You hear this a lot in Chicago. “We are having a cold snap because there is a low-pressure system over the Midwest and a high-pressure system to the North. This causes windy conditions which brings cold air down from Canada.”
This sounds better than just saying “it’s cold today” but I can’t tell if it really is saying anything more than that. First of all, as I have said before the following two statements are equivalent, at least empirically:
- The air is colder than usual
- The air was blown here from some place colder than here.
So telling me that the air came from Canada isn’t telling me much more than I already knew, it’s cold. But the extra bit here seems tautological at an even deeper level because these two statements:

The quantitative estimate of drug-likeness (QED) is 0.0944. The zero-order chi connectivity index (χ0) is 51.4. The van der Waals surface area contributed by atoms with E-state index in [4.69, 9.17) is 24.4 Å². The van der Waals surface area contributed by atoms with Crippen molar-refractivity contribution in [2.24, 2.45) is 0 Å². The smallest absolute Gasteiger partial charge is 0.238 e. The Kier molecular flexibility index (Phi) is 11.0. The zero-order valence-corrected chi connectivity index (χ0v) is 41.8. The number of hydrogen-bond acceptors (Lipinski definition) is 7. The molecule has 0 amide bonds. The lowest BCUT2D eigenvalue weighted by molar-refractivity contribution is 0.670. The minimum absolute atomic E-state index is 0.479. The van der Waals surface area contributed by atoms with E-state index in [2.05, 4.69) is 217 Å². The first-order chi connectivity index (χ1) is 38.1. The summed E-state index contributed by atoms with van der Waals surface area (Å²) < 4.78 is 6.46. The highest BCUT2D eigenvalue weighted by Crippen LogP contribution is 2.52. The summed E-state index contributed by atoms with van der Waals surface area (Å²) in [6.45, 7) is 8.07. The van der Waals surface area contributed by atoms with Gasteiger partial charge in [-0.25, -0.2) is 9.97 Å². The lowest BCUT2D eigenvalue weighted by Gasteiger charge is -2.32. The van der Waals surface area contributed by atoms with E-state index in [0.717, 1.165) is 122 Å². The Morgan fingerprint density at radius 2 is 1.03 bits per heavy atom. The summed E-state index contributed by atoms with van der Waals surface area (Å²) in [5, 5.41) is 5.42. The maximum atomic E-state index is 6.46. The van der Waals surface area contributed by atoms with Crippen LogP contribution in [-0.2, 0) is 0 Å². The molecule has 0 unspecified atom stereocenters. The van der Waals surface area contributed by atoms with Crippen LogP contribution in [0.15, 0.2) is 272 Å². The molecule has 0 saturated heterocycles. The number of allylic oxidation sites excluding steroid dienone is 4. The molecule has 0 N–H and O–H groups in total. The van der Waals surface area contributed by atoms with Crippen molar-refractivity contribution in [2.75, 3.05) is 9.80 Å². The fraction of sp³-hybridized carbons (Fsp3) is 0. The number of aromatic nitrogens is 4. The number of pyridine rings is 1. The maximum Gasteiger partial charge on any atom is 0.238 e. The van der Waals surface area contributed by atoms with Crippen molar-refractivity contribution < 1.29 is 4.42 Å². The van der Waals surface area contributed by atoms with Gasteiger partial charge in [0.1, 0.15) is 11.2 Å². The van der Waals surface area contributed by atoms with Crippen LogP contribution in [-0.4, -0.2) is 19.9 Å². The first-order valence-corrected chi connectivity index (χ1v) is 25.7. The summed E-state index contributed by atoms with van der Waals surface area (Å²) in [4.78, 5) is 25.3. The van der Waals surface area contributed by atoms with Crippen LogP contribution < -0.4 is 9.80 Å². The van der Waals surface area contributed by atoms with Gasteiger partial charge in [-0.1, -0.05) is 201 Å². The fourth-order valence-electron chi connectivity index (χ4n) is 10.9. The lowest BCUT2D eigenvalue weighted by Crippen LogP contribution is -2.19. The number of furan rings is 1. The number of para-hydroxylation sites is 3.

- The air is blowing from down Canada
- There is high pressure in the North and low pressure here
appear to be literally the same thing. Why else would the air move from position A to position B if it were not due to pressure imbalances?
Is meteorology really just like finance? (“Stocks fell today because of bearish investors”) Or is there a non-circular way of explaining my frozen toes that just doesn’t fit into a 30 second weather report?